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working writer wending her way through the labyrinth that is self-publishing

Monday, June 9, 2014

Hooks and other things to consider

I'm not even sure where I read this, but the advice was to keep the reader turning pages by ending every chapter with a hook--what will happen next?

This can be done several ways--by someone running for their lives or by simply ending the chapter with a question. Will she make it to the town in time to stop the insurrection? We don't know and so we turn the page.

I find myself doing this automatically now, and many times I'll come up with a sentence that seems like the end of a chapter when in reality the chapter is too short and needs to go on.

How about the hook at the beginning? The adage of 'start your story with a major hook and then keep the suspense building' is a good one. But at some point we need to hear the backstory, or the narrative has no depth. Who is this woman who's running from the law? Why does she keep doing stupid things?  What in her background would account for this? Don't do an info dump, just weave it in when you need to slow down the action.

One of the things I've discovered is that when the narrative moves too quickly, it's as though we don't have time to take a breath. As a writer, breathe in and relax a moment, bringing the reader into the present, and then get in touch with what the main character is feeling. Take a short hiatus and then you can heighten the tension again. It's like mixing staccato sentences in with longer ones--they all have their place but if you overdo one or the other it makes for a less engaging story. It's like a symphony in which the music changes from fast-paced, to slow and steady.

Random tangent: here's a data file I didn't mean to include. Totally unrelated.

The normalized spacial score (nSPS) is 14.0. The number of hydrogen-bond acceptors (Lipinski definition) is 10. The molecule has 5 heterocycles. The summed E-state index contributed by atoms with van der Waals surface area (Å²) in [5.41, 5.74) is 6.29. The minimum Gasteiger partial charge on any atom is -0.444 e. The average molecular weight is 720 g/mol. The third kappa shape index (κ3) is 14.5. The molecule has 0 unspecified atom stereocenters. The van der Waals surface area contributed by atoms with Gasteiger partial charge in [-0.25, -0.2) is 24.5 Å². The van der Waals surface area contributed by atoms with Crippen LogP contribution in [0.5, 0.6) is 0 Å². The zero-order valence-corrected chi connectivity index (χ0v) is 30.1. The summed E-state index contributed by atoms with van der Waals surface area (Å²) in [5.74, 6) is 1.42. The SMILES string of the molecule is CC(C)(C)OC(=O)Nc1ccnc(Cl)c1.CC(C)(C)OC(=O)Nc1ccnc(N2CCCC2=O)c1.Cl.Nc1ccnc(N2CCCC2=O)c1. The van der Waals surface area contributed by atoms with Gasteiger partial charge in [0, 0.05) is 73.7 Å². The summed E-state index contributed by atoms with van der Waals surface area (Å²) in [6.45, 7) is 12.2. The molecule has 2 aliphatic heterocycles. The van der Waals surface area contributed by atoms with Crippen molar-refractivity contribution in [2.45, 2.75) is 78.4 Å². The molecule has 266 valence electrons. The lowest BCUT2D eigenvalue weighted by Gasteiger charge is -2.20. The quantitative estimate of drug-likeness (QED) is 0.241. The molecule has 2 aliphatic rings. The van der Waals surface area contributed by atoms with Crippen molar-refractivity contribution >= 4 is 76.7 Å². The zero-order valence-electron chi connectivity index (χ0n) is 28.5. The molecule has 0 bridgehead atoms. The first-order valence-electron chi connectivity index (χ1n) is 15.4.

But first and foremost be interested in what you're writing. Be there in the scene, visualize the booming cannon as it kicks backward, emitting a plume of smoke, hear what it does to your eardrums, see the sparks and the smoke from the explosion, smell the cordite. This is where you hook your reader because you've brought them directly into the action.

The more engaged you are the better it will be.

Thanks for reading and comments are most appreciated!


  1. Nikki,
    You've done a good service by broadening the meaning of "hook." The most forgotten hook is the one you alluded to: each word in a sentence; each sentence in the paragraph.

    1. Thanks for commenting, Dane...yup, entire book needs to be the hook, doesn't it?

  2. I suppose the bottom line is that in no chapter should the writer be bored. Whether reading or writing I always want to know what's going to happen next. I can wait...but I have to know there there is something coming up.

    On another issue, one which may be encouraging in that you certainly seem to be following the advice - How true is this perhaps over postive article?

  3. thanks for this, Mike--very good way of looking at things! It's hard not to fall into the trap but climbing out seems to be getting easier. How's yours?

  4. That damned hook! :) Great explanation Nikki.